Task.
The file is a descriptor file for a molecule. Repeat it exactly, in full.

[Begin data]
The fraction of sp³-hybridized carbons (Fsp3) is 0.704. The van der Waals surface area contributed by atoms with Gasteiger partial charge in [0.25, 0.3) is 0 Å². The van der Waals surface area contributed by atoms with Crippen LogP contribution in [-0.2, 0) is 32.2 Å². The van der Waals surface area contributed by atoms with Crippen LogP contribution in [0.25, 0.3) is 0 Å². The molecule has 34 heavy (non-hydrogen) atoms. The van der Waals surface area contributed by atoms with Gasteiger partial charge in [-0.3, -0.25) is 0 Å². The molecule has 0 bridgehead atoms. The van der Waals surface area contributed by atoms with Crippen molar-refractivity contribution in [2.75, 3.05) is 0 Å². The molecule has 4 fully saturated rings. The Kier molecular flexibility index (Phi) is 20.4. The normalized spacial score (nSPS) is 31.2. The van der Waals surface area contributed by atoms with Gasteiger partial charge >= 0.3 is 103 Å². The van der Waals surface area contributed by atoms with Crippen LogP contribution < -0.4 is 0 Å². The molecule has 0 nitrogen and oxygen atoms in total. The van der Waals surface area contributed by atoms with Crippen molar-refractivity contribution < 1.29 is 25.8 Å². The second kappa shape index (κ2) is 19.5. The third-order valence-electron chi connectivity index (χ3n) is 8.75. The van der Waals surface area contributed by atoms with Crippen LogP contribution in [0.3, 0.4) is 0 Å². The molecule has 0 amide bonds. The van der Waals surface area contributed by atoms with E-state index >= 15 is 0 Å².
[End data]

The fraction of sp³-hybridized carbons (Fsp3) is 0.704. The van der Waals surface area contributed by atoms with Gasteiger partial charge in [0.25, 0.3) is 0 Å². The van der Waals surface area contributed by atoms with Crippen LogP contribution in [-0.2, 0) is 32.2 Å². The van der Waals surface area contributed by atoms with Crippen LogP contribution in [0.25, 0.3) is 0 Å². The molecule has 34 heavy (non-hydrogen) atoms. The van der Waals surface area contributed by atoms with Gasteiger partial charge in [-0.3, -0.25) is 0 Å². The molecule has 0 bridgehead atoms. The van der Waals surface area contributed by atoms with Crippen molar-refractivity contribution in [2.75, 3.05) is 0 Å². The molecule has 4 fully saturated rings. The Kier molecular flexibility index (Phi) is 20.4. The normalized spacial score (nSPS) is 31.2. The van der Waals surface area contributed by atoms with Gasteiger partial charge >= 0.3 is 103 Å². The van der Waals surface area contributed by atoms with Crippen LogP contribution < -0.4 is 0 Å². The molecule has 0 nitrogen and oxygen atoms in total. The van der Waals surface area contributed by atoms with Crippen molar-refractivity contribution < 1.29 is 25.8 Å². The second kappa shape index (κ2) is 19.5. The third-order valence-electron chi connectivity index (χ3n) is 8.75. The van der Waals surface area contributed by atoms with Crippen LogP contribution in [0.3, 0.4) is 0 Å². The molecule has 0 amide bonds. The van der Waals surface area contributed by atoms with E-state index >= 15 is 0 Å².